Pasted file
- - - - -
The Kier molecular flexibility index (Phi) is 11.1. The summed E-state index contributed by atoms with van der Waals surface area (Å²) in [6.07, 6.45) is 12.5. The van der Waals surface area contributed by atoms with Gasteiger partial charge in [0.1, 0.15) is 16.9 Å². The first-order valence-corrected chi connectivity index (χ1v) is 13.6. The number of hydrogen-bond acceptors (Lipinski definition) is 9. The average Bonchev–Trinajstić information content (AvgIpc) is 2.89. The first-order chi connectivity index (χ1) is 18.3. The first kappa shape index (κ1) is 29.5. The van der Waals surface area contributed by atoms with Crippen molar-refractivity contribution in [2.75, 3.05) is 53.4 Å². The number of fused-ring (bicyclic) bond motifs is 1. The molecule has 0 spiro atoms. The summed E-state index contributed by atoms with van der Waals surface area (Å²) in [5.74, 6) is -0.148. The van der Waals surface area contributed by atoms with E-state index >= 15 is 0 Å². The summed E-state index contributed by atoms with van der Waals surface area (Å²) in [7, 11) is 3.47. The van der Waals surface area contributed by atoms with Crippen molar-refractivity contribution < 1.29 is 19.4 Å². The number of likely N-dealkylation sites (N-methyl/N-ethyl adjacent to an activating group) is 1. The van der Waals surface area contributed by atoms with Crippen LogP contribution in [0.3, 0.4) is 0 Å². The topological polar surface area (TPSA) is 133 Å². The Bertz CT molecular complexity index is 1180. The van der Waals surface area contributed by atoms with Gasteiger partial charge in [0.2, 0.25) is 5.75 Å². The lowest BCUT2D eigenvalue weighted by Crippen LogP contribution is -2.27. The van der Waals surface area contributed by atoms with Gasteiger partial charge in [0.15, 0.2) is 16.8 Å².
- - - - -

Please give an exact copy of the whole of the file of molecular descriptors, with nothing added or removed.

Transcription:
The Kier molecular flexibility index (Phi) is 11.1. The summed E-state index contributed by atoms with van der Waals surface area (Å²) in [6.07, 6.45) is 12.5. The van der Waals surface area contributed by atoms with Gasteiger partial charge in [0.1, 0.15) is 16.9 Å². The first-order valence-corrected chi connectivity index (χ1v) is 13.6. The number of hydrogen-bond acceptors (Lipinski definition) is 9. The average Bonchev–Trinajstić information content (AvgIpc) is 2.89. The first-order chi connectivity index (χ1) is 18.3. The first kappa shape index (κ1) is 29.5. The van der Waals surface area contributed by atoms with Crippen molar-refractivity contribution in [2.75, 3.05) is 53.4 Å². The number of fused-ring (bicyclic) bond motifs is 1. The molecule has 0 spiro atoms. The summed E-state index contributed by atoms with van der Waals surface area (Å²) in [5.74, 6) is -0.148. The van der Waals surface area contributed by atoms with E-state index >= 15 is 0 Å². The summed E-state index contributed by atoms with van der Waals surface area (Å²) in [7, 11) is 3.47. The van der Waals surface area contributed by atoms with Crippen molar-refractivity contribution < 1.29 is 19.4 Å². The number of likely N-dealkylation sites (N-methyl/N-ethyl adjacent to an activating group) is 1. The van der Waals surface area contributed by atoms with Crippen LogP contribution in [0.3, 0.4) is 0 Å². The topological polar surface area (TPSA) is 133 Å². The Bertz CT molecular complexity index is 1180. The van der Waals surface area contributed by atoms with Gasteiger partial charge in [0.2, 0.25) is 5.75 Å². The lowest BCUT2D eigenvalue weighted by Crippen LogP contribution is -2.27. The van der Waals surface area contributed by atoms with Gasteiger partial charge in [0.15, 0.2) is 16.8 Å².